God Wars: Future Past is a strategy RPG developed by the makers of Natural Doctrine. Whereas Natural Doctrine attempted to do too many new and different things and ended up becoming overly complex, God Wars has taken a more traditional route and thanks to this, it definitely feels like a much more solid game.

Events kick-off with a sacrifice. With earthquakes, droughts, and the ominous rumblings of Mt Fuji afoot, Queen Tsukuyomi has little choice but to take her young daughter Sakuya to a lava-filled crater upon the mountain. The spirits of Fuji are angry, and unfortunately, the only way to appease them is by sacrificing poor Sakuya. In the thirteen years thereafter, Kaguya - another of Tsukuyomi’s daughters - has been imprisoned alone as a safeguard in case of a time when a future sacrifice is needed. After escaping from her prison, she goes off on a journey across Japan to find her mother and learn the truth about her fate. While the story initially appears compelling, it won’t take you long to realise that you’re on a bit of a wild goose chase, going from location to location chasing down vague clues which act as an excuse to send you off to the next area.

Visually the game uses numerous different art styles to tell its story. There’s a mix of comic book style cutscenes, beautiful animated events, and stylish character portraits. In-game, however, is a much blander affair. The characters are displayed in a cute chibli style but the environments in which they are placed are mostly dull as dishwater, with dated looking textures and, for the most part, small poky map designs.

Of course a game doesn’t need to have the strongest storyline or the best graphics in the world to be enjoyable - as long as the gameplay is compelling enough it can still be entertaining to play through. Thankfully this is where God Wars starts to come into its own with some fairly engaging strategic action. If you’ve ever played an SRPG before then you’ll instantly be familiar with some of the basics. Combat takes place on a grid-based map with each ally and enemy taking its turn one-by-one depending on their speed stats. All the usual things you’d expect are present, such as being able to inflict more damage if you attack from higher ground or from behind, as well as the typical status ailments and buffs.

There are a couple of elements in particular that spice things up rather nicely; the MP and job system.

Each character has access to a wide range of skills with which you need MP to use, but in a fun little twist, one which is very reminiscent of Tactics Ogre, when a battle begins, you start out with zero MP. You recover a small amount of MP every turn or by using certain skills or items. It’s a bit odd to get used to at first, but it’s actually a pretty neat little mechanic which means that you won’t feel the need to hoard MP, and as long as you pace yourself, you can instead use your skills freely throughout the battle. This’ll mean that you’ll have much more freedom to experiment, which is very handy since there are a huge number of skills to mess around with.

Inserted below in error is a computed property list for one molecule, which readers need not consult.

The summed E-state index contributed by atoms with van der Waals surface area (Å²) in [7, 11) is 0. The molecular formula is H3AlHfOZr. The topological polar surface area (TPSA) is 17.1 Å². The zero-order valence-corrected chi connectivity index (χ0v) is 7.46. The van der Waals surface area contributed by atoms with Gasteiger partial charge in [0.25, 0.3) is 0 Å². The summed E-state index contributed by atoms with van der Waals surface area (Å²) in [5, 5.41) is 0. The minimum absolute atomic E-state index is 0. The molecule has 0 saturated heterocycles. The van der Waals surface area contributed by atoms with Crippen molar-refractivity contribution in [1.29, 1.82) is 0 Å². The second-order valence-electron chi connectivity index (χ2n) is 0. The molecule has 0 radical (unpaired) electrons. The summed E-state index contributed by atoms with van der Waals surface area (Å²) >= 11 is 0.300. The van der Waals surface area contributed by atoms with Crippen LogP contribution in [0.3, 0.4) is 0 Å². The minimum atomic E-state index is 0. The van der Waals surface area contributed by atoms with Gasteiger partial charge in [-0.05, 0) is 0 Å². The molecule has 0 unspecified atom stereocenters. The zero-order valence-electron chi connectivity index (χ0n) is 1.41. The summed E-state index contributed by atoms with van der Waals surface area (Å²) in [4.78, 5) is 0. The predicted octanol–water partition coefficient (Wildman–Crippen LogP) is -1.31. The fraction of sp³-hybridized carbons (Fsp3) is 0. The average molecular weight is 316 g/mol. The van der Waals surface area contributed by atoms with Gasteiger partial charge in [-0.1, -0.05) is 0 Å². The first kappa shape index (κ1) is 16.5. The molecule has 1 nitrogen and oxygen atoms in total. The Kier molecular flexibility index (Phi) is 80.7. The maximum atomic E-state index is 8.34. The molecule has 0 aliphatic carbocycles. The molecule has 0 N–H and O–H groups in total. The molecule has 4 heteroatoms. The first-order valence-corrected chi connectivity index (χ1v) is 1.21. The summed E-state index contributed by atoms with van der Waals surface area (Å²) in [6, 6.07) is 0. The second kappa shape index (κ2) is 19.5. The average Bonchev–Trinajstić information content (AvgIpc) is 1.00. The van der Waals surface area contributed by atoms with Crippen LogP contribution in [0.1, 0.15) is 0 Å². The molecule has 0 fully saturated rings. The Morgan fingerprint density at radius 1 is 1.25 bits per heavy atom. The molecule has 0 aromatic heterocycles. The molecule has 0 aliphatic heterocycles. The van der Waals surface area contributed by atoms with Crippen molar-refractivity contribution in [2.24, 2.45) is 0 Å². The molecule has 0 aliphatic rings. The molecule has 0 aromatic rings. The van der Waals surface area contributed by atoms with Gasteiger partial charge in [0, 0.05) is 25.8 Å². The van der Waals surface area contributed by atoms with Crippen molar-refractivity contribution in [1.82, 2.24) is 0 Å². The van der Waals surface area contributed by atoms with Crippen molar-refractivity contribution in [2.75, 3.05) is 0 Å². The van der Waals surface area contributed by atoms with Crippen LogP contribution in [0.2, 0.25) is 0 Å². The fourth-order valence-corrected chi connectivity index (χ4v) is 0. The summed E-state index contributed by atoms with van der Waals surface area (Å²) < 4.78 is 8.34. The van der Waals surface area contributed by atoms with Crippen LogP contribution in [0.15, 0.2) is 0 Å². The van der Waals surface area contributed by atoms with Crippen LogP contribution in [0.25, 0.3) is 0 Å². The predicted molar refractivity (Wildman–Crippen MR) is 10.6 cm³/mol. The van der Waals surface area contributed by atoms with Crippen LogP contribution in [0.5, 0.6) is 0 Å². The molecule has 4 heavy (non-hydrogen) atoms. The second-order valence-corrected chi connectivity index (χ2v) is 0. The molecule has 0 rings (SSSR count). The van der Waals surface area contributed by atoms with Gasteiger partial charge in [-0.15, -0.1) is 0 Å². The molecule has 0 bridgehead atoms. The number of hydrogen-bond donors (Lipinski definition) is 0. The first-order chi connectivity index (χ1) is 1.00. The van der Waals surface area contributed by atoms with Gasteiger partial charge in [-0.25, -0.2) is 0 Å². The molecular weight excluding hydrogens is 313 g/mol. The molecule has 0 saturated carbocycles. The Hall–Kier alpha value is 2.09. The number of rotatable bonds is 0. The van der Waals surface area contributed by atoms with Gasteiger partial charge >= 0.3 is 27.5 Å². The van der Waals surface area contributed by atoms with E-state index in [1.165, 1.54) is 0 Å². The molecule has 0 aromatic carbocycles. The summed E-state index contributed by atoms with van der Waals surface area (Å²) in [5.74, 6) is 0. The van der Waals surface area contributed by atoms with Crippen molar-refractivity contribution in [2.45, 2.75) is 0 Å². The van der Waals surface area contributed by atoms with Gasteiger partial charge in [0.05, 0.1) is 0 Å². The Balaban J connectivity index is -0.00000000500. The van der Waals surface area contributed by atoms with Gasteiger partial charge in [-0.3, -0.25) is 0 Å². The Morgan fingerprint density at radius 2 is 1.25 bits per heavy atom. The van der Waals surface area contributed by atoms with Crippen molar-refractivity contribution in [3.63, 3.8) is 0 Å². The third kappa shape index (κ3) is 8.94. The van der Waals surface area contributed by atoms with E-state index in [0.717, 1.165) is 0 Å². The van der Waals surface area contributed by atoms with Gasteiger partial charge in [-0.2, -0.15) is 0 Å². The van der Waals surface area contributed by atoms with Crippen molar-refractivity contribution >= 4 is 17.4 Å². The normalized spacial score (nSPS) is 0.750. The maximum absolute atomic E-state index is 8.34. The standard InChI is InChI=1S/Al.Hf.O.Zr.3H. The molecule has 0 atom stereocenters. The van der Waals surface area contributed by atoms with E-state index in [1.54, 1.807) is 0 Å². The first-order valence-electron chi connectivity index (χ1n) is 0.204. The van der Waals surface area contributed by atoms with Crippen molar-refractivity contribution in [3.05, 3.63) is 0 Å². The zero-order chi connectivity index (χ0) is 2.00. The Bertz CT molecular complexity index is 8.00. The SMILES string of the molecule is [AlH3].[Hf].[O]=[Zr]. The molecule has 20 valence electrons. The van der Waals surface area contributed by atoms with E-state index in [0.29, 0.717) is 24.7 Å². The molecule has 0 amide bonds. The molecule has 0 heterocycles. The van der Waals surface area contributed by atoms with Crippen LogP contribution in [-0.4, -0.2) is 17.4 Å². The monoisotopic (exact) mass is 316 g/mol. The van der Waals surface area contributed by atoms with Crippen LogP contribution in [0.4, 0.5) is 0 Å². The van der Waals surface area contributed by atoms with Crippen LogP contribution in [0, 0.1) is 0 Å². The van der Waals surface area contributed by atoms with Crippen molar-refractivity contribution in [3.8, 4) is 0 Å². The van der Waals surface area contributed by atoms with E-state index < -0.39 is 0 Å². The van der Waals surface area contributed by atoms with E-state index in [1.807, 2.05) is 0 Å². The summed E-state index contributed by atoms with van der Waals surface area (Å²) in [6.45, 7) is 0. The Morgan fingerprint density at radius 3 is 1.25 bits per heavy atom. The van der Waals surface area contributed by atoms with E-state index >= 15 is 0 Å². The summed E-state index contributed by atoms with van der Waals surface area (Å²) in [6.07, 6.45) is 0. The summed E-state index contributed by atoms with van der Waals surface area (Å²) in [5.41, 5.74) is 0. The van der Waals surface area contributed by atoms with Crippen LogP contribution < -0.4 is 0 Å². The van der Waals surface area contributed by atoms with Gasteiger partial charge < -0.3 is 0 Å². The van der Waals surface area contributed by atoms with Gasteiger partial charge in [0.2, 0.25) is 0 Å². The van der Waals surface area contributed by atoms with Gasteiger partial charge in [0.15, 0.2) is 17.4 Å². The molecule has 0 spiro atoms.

God Wars has a job system whereby characters can equip up to three classes; a main job, sub job, and a unique job. The jobs are mostly fairly standard with typical stuff such as warrior, archer, and magician making an appearance. What makes it interesting is the range of skills that each job has, with a great variety of offensive and defensive skills. All the jobs feel useful in their own way and equipping multiple jobs means you can really mix and match to build the perfect battle unit. Each job has its own skill tree which you can upgrade by using Job Points that are awarded whenever you take action in battle.

While each character has access to the same jobs they all get one completely unique job that only they can equip. This means that every character has some degree of individuality thanks to specialised skills, and in turn, this helps keep things fresh. There are a multitude of jobs available and it’s fun to unlock new ones and see the diverse range of new skills you can play around with.

As with most SRPGs, if you’re not well prepared and don’t have a good strategy planned, then things can get pretty tough. Thankfully there are a couple of things that can help you out: the ability to change the game's difficulty and side quests to help you level up.

As long as you’re outside of battle you’re free to change the difficulty whenever you like. This is great for newcomers as it means that they can start on easy and switch to a harder difficulty once they’ve got to grips with the gameplay. On the flipside, this also means if you are a genre veteran but have overestimated your skills then you can make things a tad easier on yourself without needing to completely restart.

There's also a sidequest system for when you want to level up or grind job points. You can accept numerous requests from various shrines across Japan. Requests usually just involve battling a handful of enemies on previously visited maps, and while this is a good way to grind job points and level up, it ultimately ends up making the game feel repetitive as you’ll already be familiar with the locations. The lack of any compelling narrative reason to complete them feel like a bit of a chore. 

Conclusion

God Wars: Future Past is an SRPG which feels less future-facing and more like it’s stuck in the past. It does nothing to try and redefine the genre, but it does have a number of well executed mechanics including a compelling job system. SRPG fans should find just enough to like, and newcomers may also stumble across some tactical fun.